British state eyes equity stakes in businesses troubled by coronavirus shutdown

Preferred equity offers a route for the state to direct the economy after the pandemic

Jaguar Land Rover remains dependent on diesel-powered vehicles for the majority of its sales. Courtesy Jaguar Land Rover
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British officials are looking at a model of state support used by the Thatcher government 40 years ago to support prominent UK businesses thrown into crisis by the coronavirus lockdown.

As Jaguar Land Rover Group (JLG) became the latest company to confirm it was in talks with officials over a rescue plan, consideration was being given to a new bailout vehicle that would offer convertible loans or take preferred equity in troubled national firms.

The approach was used during the economic downturn of the 1970s and 1980s and led to the wave of privatisation that cemented former prime minister Margaret Thatcher's reputation as a champion of capitalism.

Troubles at JLG are partly long-term and structural. Despite the successful launch of new electric models, the carmaker remains dependent on diesel engine vehicles for the bulk of its sales.

The company employs 38,000 staff in Britain and has used state support to furlough 18,000 members of its workforce.

Nearly half of all staff at Jaguar Land Rover Group have been placed on the government's furlough scheme. Courtesy Jaguar Land Rover

Jim O'Neill, a former Goldman Sachs Asset Management chairman and government minister, told the Financial Times that £25 billion (Dh111bn) could be set aside for a new body to invest in inherently stable businesses.

"You convert into preferred equity on the assumption that some of these companies have a good future and then flog them – à la Margaret Thatcher," he said.

Philip Booth, an economist with the Institute of Economic Affairs, said the government would face the loss of all its investment if the business ended up going bust. However equity states would give the state much more control over parts of the economy, allowing bureaucrats to direct economic activity.

Other businesses in the industrial base that may need to tap support, include the airline engine-maker Rolls-Royce, aerospace firms and steel manufacturers. Airlines including Virgin Atlantic could be included in the scheme, which has been called Project Birch.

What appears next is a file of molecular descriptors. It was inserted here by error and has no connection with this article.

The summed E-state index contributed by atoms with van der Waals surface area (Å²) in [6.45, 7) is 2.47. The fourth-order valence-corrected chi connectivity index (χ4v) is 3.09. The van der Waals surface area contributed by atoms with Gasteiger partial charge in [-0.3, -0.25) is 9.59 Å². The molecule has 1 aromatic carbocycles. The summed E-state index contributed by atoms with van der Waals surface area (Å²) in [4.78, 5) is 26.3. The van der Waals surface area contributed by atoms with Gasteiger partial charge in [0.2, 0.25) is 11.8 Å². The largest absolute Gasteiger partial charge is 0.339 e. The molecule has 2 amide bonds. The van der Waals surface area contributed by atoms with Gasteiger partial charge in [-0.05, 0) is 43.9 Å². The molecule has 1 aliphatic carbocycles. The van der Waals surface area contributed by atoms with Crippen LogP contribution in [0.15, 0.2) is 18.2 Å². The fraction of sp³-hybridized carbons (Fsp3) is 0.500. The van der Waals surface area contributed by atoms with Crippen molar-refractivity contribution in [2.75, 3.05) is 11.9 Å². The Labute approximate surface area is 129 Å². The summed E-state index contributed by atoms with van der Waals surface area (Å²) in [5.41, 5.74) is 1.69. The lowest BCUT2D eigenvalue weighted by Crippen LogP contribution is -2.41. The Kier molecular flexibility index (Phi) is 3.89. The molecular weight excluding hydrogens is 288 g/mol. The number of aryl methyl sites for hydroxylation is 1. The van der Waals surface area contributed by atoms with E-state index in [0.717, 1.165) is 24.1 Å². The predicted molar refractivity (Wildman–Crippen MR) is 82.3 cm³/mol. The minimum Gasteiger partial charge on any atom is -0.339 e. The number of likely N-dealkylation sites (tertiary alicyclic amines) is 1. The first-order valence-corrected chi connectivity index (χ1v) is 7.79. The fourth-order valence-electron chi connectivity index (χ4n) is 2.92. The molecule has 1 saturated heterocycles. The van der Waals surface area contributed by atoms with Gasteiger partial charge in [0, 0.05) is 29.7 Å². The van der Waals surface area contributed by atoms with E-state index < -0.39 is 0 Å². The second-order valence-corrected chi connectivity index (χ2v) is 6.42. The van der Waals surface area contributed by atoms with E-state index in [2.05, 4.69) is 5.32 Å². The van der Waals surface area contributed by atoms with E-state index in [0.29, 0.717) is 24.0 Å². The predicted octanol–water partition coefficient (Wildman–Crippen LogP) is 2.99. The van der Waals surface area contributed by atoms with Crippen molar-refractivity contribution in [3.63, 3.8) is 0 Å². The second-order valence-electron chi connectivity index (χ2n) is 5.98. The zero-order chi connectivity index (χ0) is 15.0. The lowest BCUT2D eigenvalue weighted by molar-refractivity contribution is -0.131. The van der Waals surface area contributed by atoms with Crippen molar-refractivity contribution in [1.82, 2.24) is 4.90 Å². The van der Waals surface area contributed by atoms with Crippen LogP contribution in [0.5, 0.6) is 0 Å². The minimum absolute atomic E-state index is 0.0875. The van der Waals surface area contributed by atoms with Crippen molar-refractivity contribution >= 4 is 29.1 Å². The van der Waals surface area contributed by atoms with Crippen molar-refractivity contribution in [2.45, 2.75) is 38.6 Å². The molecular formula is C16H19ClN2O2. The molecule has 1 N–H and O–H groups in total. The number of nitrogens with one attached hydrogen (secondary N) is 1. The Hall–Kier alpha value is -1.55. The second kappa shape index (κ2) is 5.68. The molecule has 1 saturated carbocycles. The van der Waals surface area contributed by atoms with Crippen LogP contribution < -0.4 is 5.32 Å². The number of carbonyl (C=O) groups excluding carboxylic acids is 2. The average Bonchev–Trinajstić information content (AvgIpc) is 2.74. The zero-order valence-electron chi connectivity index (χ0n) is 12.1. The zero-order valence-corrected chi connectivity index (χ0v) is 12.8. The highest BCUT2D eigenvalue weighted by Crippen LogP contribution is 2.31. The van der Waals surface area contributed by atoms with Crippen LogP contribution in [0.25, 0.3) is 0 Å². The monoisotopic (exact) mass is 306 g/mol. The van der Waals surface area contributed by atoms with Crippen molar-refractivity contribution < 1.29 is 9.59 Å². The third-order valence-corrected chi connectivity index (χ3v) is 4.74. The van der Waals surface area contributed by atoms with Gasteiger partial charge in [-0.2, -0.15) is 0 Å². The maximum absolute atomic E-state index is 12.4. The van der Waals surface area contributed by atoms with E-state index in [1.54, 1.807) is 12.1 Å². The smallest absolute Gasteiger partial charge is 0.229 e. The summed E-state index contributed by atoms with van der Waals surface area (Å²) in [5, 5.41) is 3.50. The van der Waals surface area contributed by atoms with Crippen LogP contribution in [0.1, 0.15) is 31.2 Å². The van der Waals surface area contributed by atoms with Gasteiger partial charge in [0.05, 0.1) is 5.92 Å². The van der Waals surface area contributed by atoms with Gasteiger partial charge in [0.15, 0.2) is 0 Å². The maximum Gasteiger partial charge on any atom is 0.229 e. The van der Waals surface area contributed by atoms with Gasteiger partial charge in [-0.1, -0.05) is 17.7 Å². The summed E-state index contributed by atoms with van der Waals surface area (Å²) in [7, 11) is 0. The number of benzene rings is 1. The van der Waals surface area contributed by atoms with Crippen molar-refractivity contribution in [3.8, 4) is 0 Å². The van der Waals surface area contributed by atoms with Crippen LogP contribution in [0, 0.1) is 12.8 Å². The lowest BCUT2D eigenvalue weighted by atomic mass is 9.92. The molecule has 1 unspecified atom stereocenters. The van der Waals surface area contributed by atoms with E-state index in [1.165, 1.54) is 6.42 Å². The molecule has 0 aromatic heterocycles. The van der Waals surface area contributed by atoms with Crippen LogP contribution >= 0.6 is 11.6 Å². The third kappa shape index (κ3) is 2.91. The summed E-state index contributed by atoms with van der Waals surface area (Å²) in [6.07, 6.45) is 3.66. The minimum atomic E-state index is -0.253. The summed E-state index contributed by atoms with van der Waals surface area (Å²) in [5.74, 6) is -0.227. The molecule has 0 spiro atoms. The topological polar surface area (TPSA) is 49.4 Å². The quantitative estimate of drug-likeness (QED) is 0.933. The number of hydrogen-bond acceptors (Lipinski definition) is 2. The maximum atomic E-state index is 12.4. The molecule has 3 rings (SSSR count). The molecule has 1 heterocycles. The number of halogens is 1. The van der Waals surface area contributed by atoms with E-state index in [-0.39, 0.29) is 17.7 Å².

JLG rival Aston Martin has reacted to a collapse in sales with a management shake-up. Chief executive Andy Palmer, who led the launch of the DBX, a $189,000 (Dh700,000) SUV, is reportedly set to be replaced by Tobias Moers, the head of Daimler's Mercedes-AMG performance division. Mr Moers has an industry background in electric vehicles.

Preliminary figures from the industry group TheCityUK estimated earlier this month that unsustainable debt among British businesses was as high as £105bn before the crisis. It said the need for extra funding would grow through the shutdown.

"Faced with falling revenue and additional debt, business will require full-scale recapitalisation to alleviate the hit to employment and to sustain the investment required to put the economy back on its feet," the group said in a note to the Bank of England.

BoE governor Andrew Bailey has indicated the bank needs to go much further to embrace unorthodox policies to pull out of the Covid-19 slump. This could also include negative interest rates, for which he said he had changed his position "quite a bit".

Mr O'Neill, who is now chairman of the think tank Chatham House, has called for radical thinking, including the relief of student-incurred debt to refloat the economy after the downturn.

With both the government and the central bank talking up interventionist measures, the pound has come under pressure on foreign exchanges. Sterling was trading down, below 1.22 against the US dollar on Monday.